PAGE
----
Gases

Inorganic (18)

Wagman et al. (1982) – 2 gases GHS (†)

  • Amend and Shock (2001) – 2 NO and N2O (†)

Wagman et al. (1982) – 15 gases GHS (ø)

  • Kelley (1960) – 15 gases Cp (ø)

Johnson (1992) – 1 steam, Cp represented by the Maier-Kelley equation (ø)

  • sprons92.dat – 1 “Parameters given provide smooth metastable extrapolation of one-bar steam properties predicted by the Haar et al. (1984) equation of state to temperatures < the saturation temperature (99.632 C).” (ø)

Organic (266)

Shock (1993) – 2 carbon monoxide and ethylene (*)

Dale et al. (1997) – 4 phenol, and cresol isomers (*)

Dale et al. (1997) – 6 dimethylphenol isomers

Helgeson et al. (1998) – 153 organic molecules and groups

Richard (2001) – 62 organic sulfur compounds

Richard and Gaona (2011) – 39 organic iodine compounds

Total count of species

3555 of 3555 entries in thermo$obigt are documented here.

References

Accornero M, Marini L, Lelli M. 2010. Prediction of the thermodynamic properties of metal-chromate aqueous complexes to high temperatures and pressures and implications for the speciation of hexavalent chromium in some natural waters. Applied Geochemistry 25(2): 242–260. doi: 10.1016/j.apgeochem.2009.11.010

Amend JP, Helgeson HC. 1997. Calculation of the standard molal thermodynamic properties of aqueous biomolecules at elevated temperatures and pressures. Part 1. l-α-amino acids. Journal of the Chemical Society, Faraday Transactions 93(10): 1927–1941. doi: 10.1039/A608126F

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Amend JP, Shock EL. 2001. Energetics of overall metabolic reactions of thermophilic and hyperthermophilic Archaea and Bacteria. FEMS Microbiology Reviews 25(2): 175–243. doi: 10.1111/j.1574-6976.2001.tb00576.x

Bowers TS, Helgeson HC. 1983. Calculation of the thermodynamic and geochemical consequences of nonideal mixing in the system H2O-CO2-NaCl on phase relations in geologic systems: Equation of state for H2O-CO2-NaCl fluids at high pressures and temperatures. Geochimica et Cosmochimica Acta 47(7): 1247–1275. doi: 10.1016/0016-7037(83)90066-2

Canovas PA III, Shock EL. 2016. Geobiochemistry of metabolism: Standard state thermodynamic properties of the citric acid cycle. Geochimica et Cosmochimica Acta 195: 293–322. doi: 10.1016/j.gca.2016.08.028

CHNOSZ. 2017. Chemical Thermodynamics and Activity Diagrams. Available at https://cran.r-project.org/package=CHNOSZ.

Dale JD, Shock EL, MacLoed G, Aplin AC, Larter SR. 1997. Standard partial molal properties of aqueous alkylphenols at high pressures and temperatures. Geochimica et Cosmochimica Acta 61(19): 4017–4024. doi: 10.1016/S0016-7037(97)00212-3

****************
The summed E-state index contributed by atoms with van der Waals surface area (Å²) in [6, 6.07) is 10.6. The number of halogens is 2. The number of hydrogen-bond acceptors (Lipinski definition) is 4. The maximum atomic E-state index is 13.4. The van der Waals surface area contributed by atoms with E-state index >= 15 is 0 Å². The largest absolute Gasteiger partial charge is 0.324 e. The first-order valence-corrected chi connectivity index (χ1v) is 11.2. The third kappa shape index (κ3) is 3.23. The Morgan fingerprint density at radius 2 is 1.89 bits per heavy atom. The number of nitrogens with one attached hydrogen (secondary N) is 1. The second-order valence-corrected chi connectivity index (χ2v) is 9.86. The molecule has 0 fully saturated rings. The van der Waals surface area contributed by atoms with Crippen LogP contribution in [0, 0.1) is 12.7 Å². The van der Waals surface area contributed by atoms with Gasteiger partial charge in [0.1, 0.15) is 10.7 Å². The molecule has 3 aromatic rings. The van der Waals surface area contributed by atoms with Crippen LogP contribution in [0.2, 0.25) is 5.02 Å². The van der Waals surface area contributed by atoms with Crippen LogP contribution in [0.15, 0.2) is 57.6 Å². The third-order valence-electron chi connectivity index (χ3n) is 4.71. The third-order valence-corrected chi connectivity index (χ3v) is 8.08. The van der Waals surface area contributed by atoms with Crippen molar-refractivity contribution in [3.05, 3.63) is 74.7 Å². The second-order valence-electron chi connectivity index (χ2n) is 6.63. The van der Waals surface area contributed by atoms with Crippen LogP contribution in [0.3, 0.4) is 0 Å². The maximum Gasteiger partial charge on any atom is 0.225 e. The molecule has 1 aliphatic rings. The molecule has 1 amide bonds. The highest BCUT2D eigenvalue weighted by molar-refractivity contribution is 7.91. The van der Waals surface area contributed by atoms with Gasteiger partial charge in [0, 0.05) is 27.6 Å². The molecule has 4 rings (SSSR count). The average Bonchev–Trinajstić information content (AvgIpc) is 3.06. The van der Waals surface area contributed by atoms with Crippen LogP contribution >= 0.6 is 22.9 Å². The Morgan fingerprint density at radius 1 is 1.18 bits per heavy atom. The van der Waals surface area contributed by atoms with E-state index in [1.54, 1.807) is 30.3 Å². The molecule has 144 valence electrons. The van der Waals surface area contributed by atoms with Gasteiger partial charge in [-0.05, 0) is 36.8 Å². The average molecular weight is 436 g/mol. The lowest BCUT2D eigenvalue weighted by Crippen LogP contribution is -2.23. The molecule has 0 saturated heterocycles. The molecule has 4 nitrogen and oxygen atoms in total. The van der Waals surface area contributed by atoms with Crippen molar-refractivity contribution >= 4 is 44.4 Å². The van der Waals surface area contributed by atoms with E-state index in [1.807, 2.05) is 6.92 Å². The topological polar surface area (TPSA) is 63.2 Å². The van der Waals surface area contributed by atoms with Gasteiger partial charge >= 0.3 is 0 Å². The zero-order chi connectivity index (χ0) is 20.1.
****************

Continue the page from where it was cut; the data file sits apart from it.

Dick JM. 2007. Calculation of the relative stabilities of proteins as a function of temperature, pressure, and chemical potentials in subcellular and geochemical environments [Ph.D. dissertation]. University of California.

Dick JM, Evans KA, Holman AI, Jaraula CMB, Grice K. 2013. Estimation and application of the thermodynamic properties of aqueous phenanthrene and isomers of methylphenanthrene at high temperature. Geochimica et Cosmochimica Acta 122: 247–266. doi: 10.1016/j.gca.2013.08.020

Dick JM, LaRowe DE, Helgeson HC. 2006. Temperature, pressure, and electrochemical constraints on protein speciation: Group additivity calculation of the standard molal thermodynamic properties of ionized unfolded proteins. Biogeosciences 3(3): 311–336. doi: 10.5194/bg-3-311-2006

Grevel K-D, Majzlan J. 2009. Internally consistent thermodynamic data for magnesium sulfate hydrates. Geochimica et Cosmochimica Acta 73(22): 6805–6815. doi: 10.1016/j.gca.2009.08.005

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Haas JR, Shock EL. 1999. Halocarbons in the environment: Estimates of thermodynamic properties for aqueous chloroethylene species and their stabilities in natural settings. Geochimica et Cosmochimica Acta 63(19-20): 3429–3441. doi: 10.1016/S0016-7037(99)00276-8

Haas JR, Shock EL, Sassani DC. 1995. Rare earth elements in hydrothermal systems: Estimates of standard partial molal thermodynamic properties of aqueous complexes of the rare earth elements at high pressures and temperatures. Geochimica et Cosmochimica Acta 59(21): 4329–4350. doi: 10.1016/0016-7037(95)00314-P

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Helgeson HC, Richard L, McKenzie WF, Norton DL, Schmitt A. 2009. A chemical and thermodynamic model of oil generation in hydrocarbon source rocks. Geochimica et Cosmochimica Acta 73(3): 594–695. doi: 10.1016/j.gca.2008.03.004